Results

DNA methylation dynamics in cotton leaves, ovules, and fibers

DNA methylation affects growth and development in plants and animals [3, 4]. To investigate genome-wide DNA methylation changes during ovule and fiber development, we used allotetraploid cotton (G. hirsutum L. acc. TM-1) to perform whole-genome bisulfite sequencing in leaves, ovules at 0 DPA, and fibers at 14 DPA with two biological replicates and ovules at 14 DPA with one replicate. The TM-1 sequence of A and D subgenomes [34] was used as the reference for data analysis. The bisulfite-conversion rates were over 99% (S1 Table). Approximately 80% of cytosines were covered by at least one uniquely mapped read, and the mean coverage of cytosines was 8.2-fold or higher for all tissues. Methylation levels between biological replicates were highly correlated among symmetric sites (Pearson r>0.9) and all sites (r>0.8), indicating reproducibility of the data (Figs 1A and S1A). Overall, CG and CHG methylation levels were similar among fibers, ovules and leaves but were lower in the D subgenome than in the A subgenome for all tissues (Fig 1A). However, CHH methylation levels were much higher in fibers (~14%) than in ovules (~8.1%) and leaves (~7.8%) (Fig 1A). This high methylation level in fibers was not related to the late developmental stage because the methylation level in ovules was slightly lower at 14 DPA than at 0 DPA (S1B Fig). CHH methylation is induced by small RNAs through RdDM [2, 35]. To test a link of DNA methylation changes in cotton tissues with small RNAs, we generated small RNA-seq data with three replicates in leaves, ovules at 0 DPA, and fibers at 14 DPA (S1 Table). The data showed 24-nt siRNAs were much higher in fibers and ovules than in leaves (Fig 1B) [15].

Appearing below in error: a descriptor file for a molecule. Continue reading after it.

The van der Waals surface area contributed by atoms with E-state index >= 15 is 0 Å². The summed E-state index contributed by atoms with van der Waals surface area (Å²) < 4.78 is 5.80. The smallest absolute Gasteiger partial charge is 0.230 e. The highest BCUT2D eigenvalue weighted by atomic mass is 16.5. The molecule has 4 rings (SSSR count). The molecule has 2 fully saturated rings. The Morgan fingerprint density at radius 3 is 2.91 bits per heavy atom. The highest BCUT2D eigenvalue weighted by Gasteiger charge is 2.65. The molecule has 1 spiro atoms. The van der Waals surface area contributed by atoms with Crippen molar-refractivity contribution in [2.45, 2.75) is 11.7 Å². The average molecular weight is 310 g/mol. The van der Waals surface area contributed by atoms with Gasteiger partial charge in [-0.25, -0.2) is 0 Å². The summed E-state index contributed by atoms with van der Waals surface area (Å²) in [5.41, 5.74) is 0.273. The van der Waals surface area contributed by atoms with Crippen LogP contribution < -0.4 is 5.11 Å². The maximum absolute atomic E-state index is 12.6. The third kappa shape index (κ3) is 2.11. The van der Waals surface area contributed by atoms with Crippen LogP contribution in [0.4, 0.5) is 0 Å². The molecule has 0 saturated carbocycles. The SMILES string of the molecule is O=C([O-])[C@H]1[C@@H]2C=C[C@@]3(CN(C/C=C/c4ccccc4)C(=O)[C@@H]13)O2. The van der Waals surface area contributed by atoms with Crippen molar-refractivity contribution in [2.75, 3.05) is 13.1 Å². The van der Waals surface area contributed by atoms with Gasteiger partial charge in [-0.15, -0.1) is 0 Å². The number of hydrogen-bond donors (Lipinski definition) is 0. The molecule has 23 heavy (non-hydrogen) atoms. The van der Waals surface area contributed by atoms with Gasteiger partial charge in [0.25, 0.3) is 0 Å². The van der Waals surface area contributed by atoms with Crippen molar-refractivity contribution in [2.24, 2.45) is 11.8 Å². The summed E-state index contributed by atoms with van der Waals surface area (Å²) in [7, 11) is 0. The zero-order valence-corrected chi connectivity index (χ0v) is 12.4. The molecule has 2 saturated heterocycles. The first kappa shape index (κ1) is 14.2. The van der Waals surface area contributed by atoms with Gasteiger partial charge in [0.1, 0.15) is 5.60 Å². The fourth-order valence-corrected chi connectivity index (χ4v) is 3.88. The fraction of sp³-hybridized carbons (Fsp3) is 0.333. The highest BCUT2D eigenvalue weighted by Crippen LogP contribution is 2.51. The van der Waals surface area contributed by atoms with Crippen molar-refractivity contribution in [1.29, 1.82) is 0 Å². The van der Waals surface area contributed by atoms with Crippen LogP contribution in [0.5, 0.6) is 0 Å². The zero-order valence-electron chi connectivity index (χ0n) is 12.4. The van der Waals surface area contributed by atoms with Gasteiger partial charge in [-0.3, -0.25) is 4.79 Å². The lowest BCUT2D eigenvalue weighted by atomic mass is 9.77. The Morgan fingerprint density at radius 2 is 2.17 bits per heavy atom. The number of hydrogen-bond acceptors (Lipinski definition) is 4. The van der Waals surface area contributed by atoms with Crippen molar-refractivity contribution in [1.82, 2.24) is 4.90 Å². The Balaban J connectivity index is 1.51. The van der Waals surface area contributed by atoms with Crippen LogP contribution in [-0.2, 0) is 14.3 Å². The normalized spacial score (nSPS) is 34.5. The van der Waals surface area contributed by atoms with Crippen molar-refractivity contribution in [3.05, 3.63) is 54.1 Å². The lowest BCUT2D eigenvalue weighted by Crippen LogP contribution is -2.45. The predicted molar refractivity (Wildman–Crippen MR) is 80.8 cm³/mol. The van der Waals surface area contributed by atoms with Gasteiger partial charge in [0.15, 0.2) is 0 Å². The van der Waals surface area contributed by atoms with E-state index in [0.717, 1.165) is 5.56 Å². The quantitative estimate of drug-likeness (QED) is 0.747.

thumbnail
Fig 1. Effects of DNA methylation on ovule and fiber development and genome-wide distribution of DNA methylation in leaves, ovules, and fibers.

(A) Percentage of methylated cytosine (mC) in leaves, ovules (0 DPA), and fibers (14 DPA). A and D indicate A- and D subgenomes in the allotetraploid cotton, respectively. (B) Size distribution of small RNAs in different tissues. (C) Circle plots of fiber CG, CHG, CHH methylation, fiber small RNA density, gene density, TE density, and ovule-leaf and fiber-ovule CHH methylation using 100-kb windows among 13 A-homoeologous chromosomes (upper) and 13 D-homoeologous chromosomes (lower). Color bars indicate low (green) to high (red) densities or intensities. The scales are: fiber CG and CHG methylation level: 0–1; fiber CHH methylation level: 0–0.18; TE density: 0–70%; Gene density: 0–20%; siRNA density in fiber and ovule: 0–60 reads per million reads; Ovule-fiber CHH methylation: 0–0.01; fiber-ovule CHH methylation: 0–0.07. (D) Distribution of CHH methylation in genes. (E) Distribution of CHH methylation in TEs. (F) CHH methylation levels in TEs relative to the distance from the nearest gene. (G) siRNA levels (per bp per million reads) in TEs relative to the distance from the nearest gene.

https://doi.org/10.1371/journal.pgen.1005724.g001